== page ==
Mall of America to Lay Off More than 200

Mall of America to Lay Off More than 200

"The road to recovery is going to be slow,” spokeswoman says.

The Mall of America plans to lay off more than 200 workers by the end of the month.

In a letter to the state’s jobs agency, MOA officials said a total of 211 people will lose their jobs effective Sept. 30. The layoffs touch all of the mall’s departments, spokeswoman Sarah Grap said in an email.

“When the year began, no one could have predicted the enormous challenges we would face as a business, a community, and as a nation,” Grap said. “While we continue to make progress at Mall of America, the road to recovery is going to be slow.”

Meanwhile, 178 additional mall employees remain in limbo. That group of workers has already been on an unpaid temporary layoff for months. Starting Oct. 1, the state would consider those jobs lost, according to MOA. Under state law, a job is deemed lost when there’s been “a reduction in hours of work of more than 50 percent during each month of any six-month period and/ or because of a layoff exceeding six months,” mall officials said.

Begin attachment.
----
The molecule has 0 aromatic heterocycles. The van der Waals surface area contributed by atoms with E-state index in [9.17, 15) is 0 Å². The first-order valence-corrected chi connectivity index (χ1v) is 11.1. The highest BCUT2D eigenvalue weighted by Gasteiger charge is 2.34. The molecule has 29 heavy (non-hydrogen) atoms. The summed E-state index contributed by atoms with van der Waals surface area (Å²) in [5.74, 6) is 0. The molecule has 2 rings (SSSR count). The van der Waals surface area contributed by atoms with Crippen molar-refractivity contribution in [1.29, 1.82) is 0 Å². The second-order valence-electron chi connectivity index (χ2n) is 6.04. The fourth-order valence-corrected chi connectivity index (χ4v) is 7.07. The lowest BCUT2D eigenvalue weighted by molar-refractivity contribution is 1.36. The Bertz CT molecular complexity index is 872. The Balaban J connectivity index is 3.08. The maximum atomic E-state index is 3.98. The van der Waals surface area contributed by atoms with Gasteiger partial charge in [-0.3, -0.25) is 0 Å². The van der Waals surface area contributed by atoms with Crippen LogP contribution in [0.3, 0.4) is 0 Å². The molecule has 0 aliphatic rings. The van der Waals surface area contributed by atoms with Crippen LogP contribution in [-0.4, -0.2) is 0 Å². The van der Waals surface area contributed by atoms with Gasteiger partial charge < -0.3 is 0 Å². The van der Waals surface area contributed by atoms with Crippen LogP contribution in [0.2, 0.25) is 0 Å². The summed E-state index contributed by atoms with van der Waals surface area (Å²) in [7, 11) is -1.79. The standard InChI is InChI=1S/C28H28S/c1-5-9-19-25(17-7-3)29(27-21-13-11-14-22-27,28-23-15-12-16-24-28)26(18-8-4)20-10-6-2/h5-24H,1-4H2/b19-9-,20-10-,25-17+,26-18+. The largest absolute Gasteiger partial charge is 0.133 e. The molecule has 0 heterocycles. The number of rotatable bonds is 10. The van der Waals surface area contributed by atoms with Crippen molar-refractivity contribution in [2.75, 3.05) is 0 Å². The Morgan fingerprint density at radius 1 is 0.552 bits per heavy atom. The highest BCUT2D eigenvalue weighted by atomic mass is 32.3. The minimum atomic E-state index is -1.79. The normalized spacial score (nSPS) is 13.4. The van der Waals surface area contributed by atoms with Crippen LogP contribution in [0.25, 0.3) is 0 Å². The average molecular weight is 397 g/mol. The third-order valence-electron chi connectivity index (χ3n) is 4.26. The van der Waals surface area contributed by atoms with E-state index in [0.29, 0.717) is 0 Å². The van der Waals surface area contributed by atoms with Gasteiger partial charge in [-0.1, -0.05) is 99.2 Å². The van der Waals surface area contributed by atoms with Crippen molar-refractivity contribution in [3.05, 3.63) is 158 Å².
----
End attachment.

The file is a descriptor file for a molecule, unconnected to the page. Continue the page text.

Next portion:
“Although MOA seeks to return all or some of these [178] employees to work as soon as possible, based on evolving business conditions, it may be necessary to extend the temporary layoff for these employees past Oct. 1, 2020,” mall officials wrote in the letter. “Should that be necessary, we do not intend to end the employees’ employment with MOA, rather, they would remain active employees on unpaid layoff status.”

The group of 178 employees work in mall operations and marketing, Grap said.

The pandemic has dealt MOA a few harsh blows. The Bloomington mall is still months behind on its mortgage payment as a result of state-mandated closures. Last month, the mall entered into a special cash-management agreement with its loan servicer to avoid foreclosure, the Star Tribune reported. Mall officials also have said that MOA has seen an 85 percent decline in revenue since the start of the pandemic.

Of course, some retailers have been riding out the pandemic with relative ease. Big-box stores Target and Best Buy have been reporting better-than-expected earnings. And some malls are even seeing a slow uptick in the number of leases signed. Rosedale Center, for instance, has landed a lululemon shop, and MOA recently opened two new stores: specialty food seller Wafels & Dinges and gift shop Piccadilly Prairie.